Growing into Teaching Career Diversity for Historians
In January 2019, I sat in session after session at the AHA annual meeting growing increasingly confident about my teaching plans for the upcoming semester. A colleague had launched Professional and Pedagogical Issues in History as a graduate-level methods class at the University of Wisconsin–Milwaukee (UWM) a decade earlier. As I reconceptualized the course after her retirement, I decided to build it around the AHA’s Career Diversity initiative.
Incorporating Career Diversity into our history curriculum seemed the right thing to do—it would equip both master’s and doctoral students with the substantive, ethical, methodological, and personal frameworks they need to build their niches as historians. As a lifelong inhabitant of the academy, I was no expert on professional development. But I was determined to figure out what my students needed in order to launch successful careers as historians.
I revisited Susan Basalla and Maggie DeBelius’s classic So What Are You Going to Do with That? And Joseph Fruscione and Kelly J. Baker’s Succeeding Outside the Academy fell into my hands at a critical moment in planning. I stepped up my Twitter reading to allow serendipity to enhance my knowledge. And, crucially, at recent AHA annual meetings, I attended sessions about careers for historians outside the academy. Conversations in and around those presentations shaped the class. As I informally workshopped my plans at the 2019 annual meeting, I felt like I had synthesized the fundamental insights my students would need to prepare for an array of career options.
Instructors at the AHA Career Diversity pilot sites around the United States were structuring syllabi for their professionalization courses similarly. Almost everyone used the AHA Career Diversity Five Skills—communication, collaboration, quantitative literacy, intellectual self-confidence, and digital literacy—as a scaffold for organizing guest speakers and readings. They all investigated a broad range of career paths for historians and validated the attractiveness of nonacademic careers. After a Five Skills introductory unit, I scheduled modules on teaching, publication, grants, CVs and résumés, and ethics. Students read memoirs and career-pathway essays by historians working in a variety of professions. As I finalized my syllabus, I built the following major assumptions into my pedagogy.
My central goal was to help students learn how to find what I call #BestFitCareers. In contrast to #alt-ac, “postacademic,” and “nonacademic” jobs, #BestFitCareers affirms that students should actively consider and prepare for the work they are personally most suited to, whether within or beyond the academy. Career Diversity is a solid framework for describing the spectrum of work that humanists actually do and is an appropriate initiative for organizations like the AHA and graduate departments. But students need individual pathways, not an institutional framework; they are responsible for their own careers, not for the whole profession. My goal was for the students to realistically understand themselves and their options, and to deliberately prepare for new or continuing careers that made sense for their lives.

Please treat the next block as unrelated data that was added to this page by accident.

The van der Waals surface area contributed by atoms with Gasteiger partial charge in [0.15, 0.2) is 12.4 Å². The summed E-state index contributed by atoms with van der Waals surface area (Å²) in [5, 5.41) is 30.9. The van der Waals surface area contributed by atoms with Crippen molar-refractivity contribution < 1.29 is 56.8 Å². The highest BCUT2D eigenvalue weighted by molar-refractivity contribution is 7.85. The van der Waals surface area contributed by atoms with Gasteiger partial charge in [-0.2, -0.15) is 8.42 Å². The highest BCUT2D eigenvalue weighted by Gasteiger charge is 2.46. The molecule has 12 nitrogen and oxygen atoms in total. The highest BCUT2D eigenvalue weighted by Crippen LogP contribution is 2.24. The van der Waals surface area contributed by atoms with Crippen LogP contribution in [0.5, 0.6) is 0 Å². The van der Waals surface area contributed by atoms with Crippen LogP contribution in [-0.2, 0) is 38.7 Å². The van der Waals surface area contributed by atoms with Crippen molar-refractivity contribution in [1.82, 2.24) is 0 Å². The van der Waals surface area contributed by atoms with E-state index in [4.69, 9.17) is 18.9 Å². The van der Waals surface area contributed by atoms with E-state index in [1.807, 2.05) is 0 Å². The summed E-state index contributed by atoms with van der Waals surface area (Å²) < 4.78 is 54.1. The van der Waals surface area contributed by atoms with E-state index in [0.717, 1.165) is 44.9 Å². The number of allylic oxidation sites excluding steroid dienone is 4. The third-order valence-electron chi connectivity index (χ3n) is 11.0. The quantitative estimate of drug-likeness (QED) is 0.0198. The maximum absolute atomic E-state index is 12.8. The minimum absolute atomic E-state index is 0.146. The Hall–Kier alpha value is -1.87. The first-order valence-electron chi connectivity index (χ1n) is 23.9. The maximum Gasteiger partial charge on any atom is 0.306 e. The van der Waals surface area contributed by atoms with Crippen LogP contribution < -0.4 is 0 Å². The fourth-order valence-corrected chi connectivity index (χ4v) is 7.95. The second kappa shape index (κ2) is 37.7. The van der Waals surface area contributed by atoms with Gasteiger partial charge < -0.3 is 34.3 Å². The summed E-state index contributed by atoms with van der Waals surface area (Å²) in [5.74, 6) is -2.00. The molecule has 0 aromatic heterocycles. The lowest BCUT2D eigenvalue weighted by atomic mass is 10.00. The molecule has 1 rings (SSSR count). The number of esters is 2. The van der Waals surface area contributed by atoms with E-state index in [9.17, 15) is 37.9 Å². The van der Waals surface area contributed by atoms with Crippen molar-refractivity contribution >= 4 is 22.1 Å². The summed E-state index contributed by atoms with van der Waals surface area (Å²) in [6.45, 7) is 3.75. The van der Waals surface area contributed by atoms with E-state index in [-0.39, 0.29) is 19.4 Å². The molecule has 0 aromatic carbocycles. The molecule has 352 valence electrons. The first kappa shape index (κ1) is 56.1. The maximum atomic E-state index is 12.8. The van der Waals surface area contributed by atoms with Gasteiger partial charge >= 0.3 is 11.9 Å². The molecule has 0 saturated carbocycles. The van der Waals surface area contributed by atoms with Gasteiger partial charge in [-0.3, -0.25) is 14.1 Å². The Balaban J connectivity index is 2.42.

#BestFitCareers affirms that students should actively consider and prepare for the work they are personally most suited to, whether within or beyond the academy.
At a minimum, faculty should encourage graduate students to cultivate interests and opportunities beyond their coursework. Hobbies, volunteer positions, internships, community service, and jobs can all lead to careers. Such activities support students’ mental health, nourish valuable skills and habits, and build important networks outside the closed circuit of the academy.
I took a deliberately broad view of who counts as a historian. Leaving the academy doesn’t mean forsaking your training. One assignment asked students to write about a working historian whose career path they aspired to. We considered people with PhDs who work as professors as historians. But we also recognized people with advanced coursework in history who don’t have history anywhere in their job description, and people who do historical work without formal academic credentials.
The course also helped students practice communicating history to audiences who don’t read traditional academic prose. Students in a previous graduate course embraced the chance to “remix” their research papers in public-facing formats such as Twitter threads, memes, and videos. The new course culminated in a “professionalizing project” that charged students to execute a project that would help their anticipated career. Students opted to write syllabi, a grant application, and a National Historic Register nomination. One future librarian planned a summer reading project for youth at a public library. Everyone wrote a process paper and presented their work to the class.